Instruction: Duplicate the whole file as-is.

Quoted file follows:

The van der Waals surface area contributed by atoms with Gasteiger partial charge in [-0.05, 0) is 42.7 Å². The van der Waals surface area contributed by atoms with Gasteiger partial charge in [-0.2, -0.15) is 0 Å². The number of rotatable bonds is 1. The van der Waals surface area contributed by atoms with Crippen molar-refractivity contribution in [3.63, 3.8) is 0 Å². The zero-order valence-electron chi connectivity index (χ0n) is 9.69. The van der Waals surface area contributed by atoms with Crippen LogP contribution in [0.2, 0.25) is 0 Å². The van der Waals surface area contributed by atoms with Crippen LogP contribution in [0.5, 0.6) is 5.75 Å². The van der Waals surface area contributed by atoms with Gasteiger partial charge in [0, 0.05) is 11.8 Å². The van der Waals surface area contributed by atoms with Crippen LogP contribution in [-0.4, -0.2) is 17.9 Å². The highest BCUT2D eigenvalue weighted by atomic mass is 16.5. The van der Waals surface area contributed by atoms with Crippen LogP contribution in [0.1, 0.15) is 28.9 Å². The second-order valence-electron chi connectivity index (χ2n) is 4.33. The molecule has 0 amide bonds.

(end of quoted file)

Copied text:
The van der Waals surface area contributed by atoms with Gasteiger partial charge in [-0.05, 0) is 42.7 Å². The van der Waals surface area contributed by atoms with Gasteiger partial charge in [-0.2, -0.15) is 0 Å². The number of rotatable bonds is 1. The van der Waals surface area contributed by atoms with Crippen molar-refractivity contribution in [3.63, 3.8) is 0 Å². The zero-order valence-electron chi connectivity index (χ0n) is 9.69. The van der Waals surface area contributed by atoms with Crippen LogP contribution in [0.2, 0.25) is 0 Å². The van der Waals surface area contributed by atoms with Crippen LogP contribution in [0.5, 0.6) is 5.75 Å². The van der Waals surface area contributed by atoms with Gasteiger partial charge in [0, 0.05) is 11.8 Å². The van der Waals surface area contributed by atoms with Crippen LogP contribution in [-0.4, -0.2) is 17.9 Å². The highest BCUT2D eigenvalue weighted by atomic mass is 16.5. The van der Waals surface area contributed by atoms with Crippen LogP contribution in [0.1, 0.15) is 28.9 Å². The second-order valence-electron chi connectivity index (χ2n) is 4.33. The molecule has 0 amide bonds.